Bathyllus of Alexandria and Pylades of Cilicia propelled comic and tragic pantomime, respectively, to great popularity in Augustan Rome. Sweet, delightful, graceful dancing was associated with Bathyllus’s school of pantomime. That school seems to have died out by the mid-second century CE.^ ^ Pylades’s school of pantomime presented highlights from ancient tragic myths. Tragic pantomime continued to be popular through the sixth century CE across the Roman Empire. At least four other subsequent pantomime dancers were known by the name Pylades.^
Both Bathyllus of Alexandria and Pylades of Cilicia became celebrities. Rivalries between fans of Bathyllus and Pylades caused violence in Rome. When Augustus rebuked Pylades for this violence, Pylades responded, “You are ungrateful, Master. Let the people kill their time with us!” Pylades thus implied that he helped to divert people’s attention from matters that would cause more trouble for Augustus.^ Bathyllus, Pylades, and leading subsequent pantomimes became enormously wealthy and politically well-connected.^ During the second-century-CE rule of Roman co-emperor Lucius Verus, the pantomime dancer Paris promoted a depilatory.^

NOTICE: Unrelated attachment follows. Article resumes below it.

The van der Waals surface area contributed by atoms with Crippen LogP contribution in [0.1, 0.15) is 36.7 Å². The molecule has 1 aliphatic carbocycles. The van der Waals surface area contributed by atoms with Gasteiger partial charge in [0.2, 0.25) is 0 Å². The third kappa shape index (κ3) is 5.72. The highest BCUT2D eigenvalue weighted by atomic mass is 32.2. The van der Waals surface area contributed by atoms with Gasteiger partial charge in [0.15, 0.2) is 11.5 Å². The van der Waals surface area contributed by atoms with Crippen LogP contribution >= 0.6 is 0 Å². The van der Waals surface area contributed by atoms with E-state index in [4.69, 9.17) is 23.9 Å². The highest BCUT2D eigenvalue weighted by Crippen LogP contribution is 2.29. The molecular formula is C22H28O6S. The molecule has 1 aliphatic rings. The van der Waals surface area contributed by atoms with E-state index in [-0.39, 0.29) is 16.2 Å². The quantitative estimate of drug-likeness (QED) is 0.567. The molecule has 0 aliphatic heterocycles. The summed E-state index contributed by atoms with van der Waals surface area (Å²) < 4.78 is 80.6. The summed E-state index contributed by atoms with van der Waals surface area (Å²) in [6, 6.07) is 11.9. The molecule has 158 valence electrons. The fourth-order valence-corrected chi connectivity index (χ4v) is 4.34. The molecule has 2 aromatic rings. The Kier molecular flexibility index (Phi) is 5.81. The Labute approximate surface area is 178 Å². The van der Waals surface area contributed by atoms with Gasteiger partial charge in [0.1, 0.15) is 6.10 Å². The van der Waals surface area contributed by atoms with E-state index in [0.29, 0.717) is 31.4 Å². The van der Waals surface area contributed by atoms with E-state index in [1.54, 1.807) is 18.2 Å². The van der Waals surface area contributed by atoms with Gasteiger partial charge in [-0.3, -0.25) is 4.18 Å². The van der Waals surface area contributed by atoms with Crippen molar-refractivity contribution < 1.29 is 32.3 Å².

Pylades of Cilicia was known for outrages. He interrupted a performance to make an obscene gesture toward an audience member who was hissing. When the audience began to taunt him for the quality of his movement during a performance of “Mad Hercules,” he tore off his mask and yelled, “Fools! I am dancing the role of a madman!” He also shot arrows into the audience.^ ^
Tragic pantomime was the most popular mimetic theatre in the Roman Empire. Tragic pantomime adapted fifth-century Athenian tragedies for competition for attention in the Roman Empire.